Gaborone, Botswana – Radio Botswana’s (RB1) longest serving newsreader, Justice Gaolekwe has warned the new breed of journalists to guard against becoming celebrity journalists and work collectively to serve the purpose of the newsroom – reporting accurately and keeping readers informed.
The veteran broadcaster who started his career as a Setswana teacher in Selibe Phikwe was introduced to radio by one Moreri Gabakgorwe and later went to England to study his first love where he even met his hero of the airwaves in Chris Bickerton, who presented the BBC World Service’s Focus on Africa programme which was also aired on the national radio at the time.
With a career spanning over 38 years at the first Botswana radio frequency, Gaolekwe was speaking over his experience about his radio tenure at the Botswana Fibre Network (BOFINET) Telco Media workshop that brought together stakeholders such as the media outlets, Ministry of Transport and Communication and Botswana Communications Regulatory Authority (BOCRA) among others.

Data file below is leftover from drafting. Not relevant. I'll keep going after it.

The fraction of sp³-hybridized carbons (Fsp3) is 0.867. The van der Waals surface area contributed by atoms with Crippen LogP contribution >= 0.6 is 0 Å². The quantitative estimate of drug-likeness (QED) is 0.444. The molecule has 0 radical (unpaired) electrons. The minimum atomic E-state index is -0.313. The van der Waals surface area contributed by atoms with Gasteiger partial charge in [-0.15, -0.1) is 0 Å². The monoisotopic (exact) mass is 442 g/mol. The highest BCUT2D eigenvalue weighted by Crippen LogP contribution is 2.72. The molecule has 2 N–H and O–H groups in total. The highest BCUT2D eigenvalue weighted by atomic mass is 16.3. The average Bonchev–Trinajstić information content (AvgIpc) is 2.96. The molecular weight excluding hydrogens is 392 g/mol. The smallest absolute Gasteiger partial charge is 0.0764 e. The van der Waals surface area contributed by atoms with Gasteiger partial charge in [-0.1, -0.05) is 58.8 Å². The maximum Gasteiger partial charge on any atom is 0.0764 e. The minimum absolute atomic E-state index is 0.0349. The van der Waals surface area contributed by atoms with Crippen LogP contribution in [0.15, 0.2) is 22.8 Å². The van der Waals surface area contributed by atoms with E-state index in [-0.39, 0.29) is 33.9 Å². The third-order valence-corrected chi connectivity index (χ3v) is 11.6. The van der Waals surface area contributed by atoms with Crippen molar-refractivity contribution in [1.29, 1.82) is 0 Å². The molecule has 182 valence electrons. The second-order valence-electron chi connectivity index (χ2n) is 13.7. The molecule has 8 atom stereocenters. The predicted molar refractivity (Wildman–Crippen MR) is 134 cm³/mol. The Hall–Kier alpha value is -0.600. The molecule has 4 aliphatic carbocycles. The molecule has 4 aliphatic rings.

“Technology has brought independence among journalists in the newsroom but we need one another or else if you isolate yourself then they are bound to sabotage you. So I therefore urge journalists to be as humble as they can so that they can serve extensively. If I was to compare when I started my career, I can simply narrate how technology has helped nurture many talents now. During our time one needed to work hard to be published as we all used the same typewriter to submit our work.
Hence I urge journalists to use technology wisely and use advices leveled to them by their superiors. After so many years of news reading and translation I take no offence at any criticism I face from anyone and I keep working harder to better my craft,” he said.
Furthermore, Gaolekwe whose career saw him use a typewriter to a computer as well as the evolution of the Internet said although technology has made reporting much easier, it has further brought about laziness in the newsroom. He said journalists are using shorthand, something that prolongs the editor’s edits.
“It has now made it difficult for us to write properly constructed sentence because of the millennial short form writing. It happens everyday where I work with reporters across the country using short spell in their articles. This for me is laziness,” he concluded.
Gaorekwe’s fine grasp of Setswana and commitment has won him several awards such as Lifetime Good Radio award in 2017.